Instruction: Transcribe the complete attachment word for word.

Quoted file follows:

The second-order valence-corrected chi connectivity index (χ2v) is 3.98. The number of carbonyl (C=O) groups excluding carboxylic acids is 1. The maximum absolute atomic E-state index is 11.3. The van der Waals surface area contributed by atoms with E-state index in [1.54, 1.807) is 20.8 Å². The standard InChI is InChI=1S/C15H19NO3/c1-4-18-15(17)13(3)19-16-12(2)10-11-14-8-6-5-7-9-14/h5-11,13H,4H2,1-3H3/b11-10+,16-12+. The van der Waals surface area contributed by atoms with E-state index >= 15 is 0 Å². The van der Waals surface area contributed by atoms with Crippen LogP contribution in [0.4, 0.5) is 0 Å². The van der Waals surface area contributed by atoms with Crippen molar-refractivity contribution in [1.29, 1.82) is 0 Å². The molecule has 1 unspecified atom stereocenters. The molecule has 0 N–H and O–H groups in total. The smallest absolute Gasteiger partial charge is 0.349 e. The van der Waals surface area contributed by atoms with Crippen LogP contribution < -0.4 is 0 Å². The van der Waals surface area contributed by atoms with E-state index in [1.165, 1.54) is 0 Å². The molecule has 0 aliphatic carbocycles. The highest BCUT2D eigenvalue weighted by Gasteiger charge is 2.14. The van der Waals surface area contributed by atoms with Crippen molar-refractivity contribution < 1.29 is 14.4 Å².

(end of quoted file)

The second-order valence-corrected chi connectivity index (χ2v) is 3.98. The number of carbonyl (C=O) groups excluding carboxylic acids is 1. The maximum absolute atomic E-state index is 11.3. The van der Waals surface area contributed by atoms with E-state index in [1.54, 1.807) is 20.8 Å². The standard InChI is InChI=1S/C15H19NO3/c1-4-18-15(17)13(3)19-16-12(2)10-11-14-8-6-5-7-9-14/h5-11,13H,4H2,1-3H3/b11-10+,16-12+. The van der Waals surface area contributed by atoms with E-state index >= 15 is 0 Å². The van der Waals surface area contributed by atoms with Crippen LogP contribution in [0.4, 0.5) is 0 Å². The van der Waals surface area contributed by atoms with Crippen molar-refractivity contribution in [1.29, 1.82) is 0 Å². The molecule has 1 unspecified atom stereocenters. The molecule has 0 N–H and O–H groups in total. The smallest absolute Gasteiger partial charge is 0.349 e. The van der Waals surface area contributed by atoms with Crippen LogP contribution < -0.4 is 0 Å². The van der Waals surface area contributed by atoms with E-state index in [1.165, 1.54) is 0 Å². The molecule has 0 aliphatic carbocycles. The highest BCUT2D eigenvalue weighted by Gasteiger charge is 2.14. The van der Waals surface area contributed by atoms with Crippen molar-refractivity contribution < 1.29 is 14.4 Å².